COLUMN: The ‘dream game’ is no more

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By Bob Watkins

College basketball. The black, er, green board is erased. New slate, new script, new players, new dream game, new everything, right?
Never mind block-charge complaints or a maddening flurry of fouls in the last two minutes, our game has been hijacked.
What highlights do you remember from season that just ended? Anything come to mind?
Yes, we’ve seen the cut-the-net cash-in going on in Louisville. Cardinal crazies still celebrating and in no mood to share the trumpet with anyone wearing blue (the last two NCAA titles belong to the Bluegrass State).
By extension and geography Big Blue Nation is in this portrait anyway. U of L basks inthe  glow of the present, while BBN fumes in silence and mumbles “can’t wait for number eight.” Oops. John Calipari already bought that one.
Louisville is already projected as a candidate to repeat next season, but prognosticators have Kentucky preseason ranked number one.
Our game, the one Kentuckians once compared to ballet and the dream game of our childhood, has been hijacked, stolen, and twisted into bad Hollywood.
The culprits? Last to first:
Network guy-in-the-truck decides what you see and hear. He/they have convinced ball coaches (and their bosses), “I am George Clooney; I am Alec Baldwin.”
Or, “Trust me, I am important enough to make Dennis Rodman look like a piker. Gimme a day to watch some film, and I can make Kim Jong-un say uncle.”
Halftime interviews: Network Eye Candy reporter and ball coach do a dance. She asks a Sesame Street question, he swallows his aggravation (see Jim Boeheim) and gives a Cookie Monster answer. The ball coach is in a hurry to “get back there and find a cure for chicken flu in China.”
Next, perception made into reality. Network guy-in-the-truck has decided a ball coach who takes his rant beyond his box is entertainment. Brad Stevens with his arms crossed is boring. Likewise, Mike Krzyzewski sitting next to Wojo.
But, Tom Crean pacing like a monk who’s lost his crucifix in the orchard grass, now that’s entertainment. Or, Rick Pitino’s “My gawd! Where is a cop when ya need one? I wuz just robbed!” routine.
And, there’s Calipari body language. “Hey fella, I’m the entertainer here. No 100-bucks-a-game guy in stripes is gonna tell a million dollar coach like me to stay off the floor. Stay in the coach box.”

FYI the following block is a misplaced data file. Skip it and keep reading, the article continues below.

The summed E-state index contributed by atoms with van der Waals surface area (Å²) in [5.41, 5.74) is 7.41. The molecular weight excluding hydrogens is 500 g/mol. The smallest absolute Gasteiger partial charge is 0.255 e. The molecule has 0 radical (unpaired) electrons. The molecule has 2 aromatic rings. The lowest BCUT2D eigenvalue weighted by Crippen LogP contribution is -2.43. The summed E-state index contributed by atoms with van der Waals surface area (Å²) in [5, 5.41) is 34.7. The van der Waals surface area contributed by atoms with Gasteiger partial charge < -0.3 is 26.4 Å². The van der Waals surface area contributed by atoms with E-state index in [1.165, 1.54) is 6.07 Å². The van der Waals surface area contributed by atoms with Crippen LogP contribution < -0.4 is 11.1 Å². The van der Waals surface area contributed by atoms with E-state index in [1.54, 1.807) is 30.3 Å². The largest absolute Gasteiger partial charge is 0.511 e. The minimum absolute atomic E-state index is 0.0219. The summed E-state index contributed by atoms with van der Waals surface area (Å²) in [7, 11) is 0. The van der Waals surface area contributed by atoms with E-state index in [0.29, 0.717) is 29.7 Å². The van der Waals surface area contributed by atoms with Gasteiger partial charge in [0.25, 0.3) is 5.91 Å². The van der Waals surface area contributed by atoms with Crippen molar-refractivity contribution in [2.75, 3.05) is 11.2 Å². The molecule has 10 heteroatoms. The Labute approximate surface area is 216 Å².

Next, mind-numbing time-outs. The network is guaranteed four a half. Does anybody watch a TV commercial today? Ever?
Overlaying these subplots, guy-in-the-truck pipes in the talking heads.
By the time we hear One Shining Moment on a Monday night in April, are you sick of hearing what Chuck and Greg and Greg think about anything?
•The NCAA.
Doomed to obsolescence. First signs? The conference affiliate shuffle is the death rattle for the beleaguered, bloated and outdated bureaucratic NCAA long since fixated on profits, and overwhelmed by those who still find ways around its outdated and fat rules book (see Calipari history).
College football and basketball becoming powers unto themselves, are gravitating toward super league with a payroll for the athletes department.
•Athletic apparel companies.
Shoe company involvement on campus may be the genesis of the downward spiral of college football and basketball as we know it. It began when ball coaches began accepting bribes, uh, “free shoes for my players” while college presidents shrugged and saw no harm coming of it.
Next, the Prophet of Doom. Sonny Vacarro, a wolf dressed in sheep clothes, became a crusader and maybe the first to say aloud, “shouldn’t the players get a piece of the action?”
It made him rich and (in)famous.
•Fanatical Element.
Rougher, tougher, beat their brains out.
Embodied most recently by ex-Rutgers coach Mike Rice, his gutless boss Tim Pernetti, and bully-assistant Jimmy Martelli, the win-at-any-cost element is on the rise and is not an anomaly.
Ball coaches have to win and anything goes. How many games did we see last season where players grabbed an opponent’s jersey, pushed off, fouled harder than necessary? I stopped counting. Did you?
•Finally, college presidents.
Gave away keys to the kingdom long ago.
- Calipari at Kentucky pioneered the new way to championships. Buy them. Sign up an all-star team of mercenaries, never speak the words student-athlete lest everyone within ear-shot burst out laughing. And win games.
- Rick Pitino was paid $5.7 million this year. Louisville’s national championship got him a $425,000 bonus, which, writes Curtis Eichelberger of Bloomberg.com, is about 70 percent of University president James Ramsey’s salary, $600,000.
“To put this in perspective,” Eichelberger says, “it can be argued that Pitino is worth every penny. The basketball program brings in more than any other college basketball program. Its $40.9 million in revenue for the 2010-11 school year was $12.0 million more than the next biggest-money maker, Duke.”
Yes, lots of thumbs stuck into this pie. College basketball, the dream game in Kentucky is no more.
And so it goes.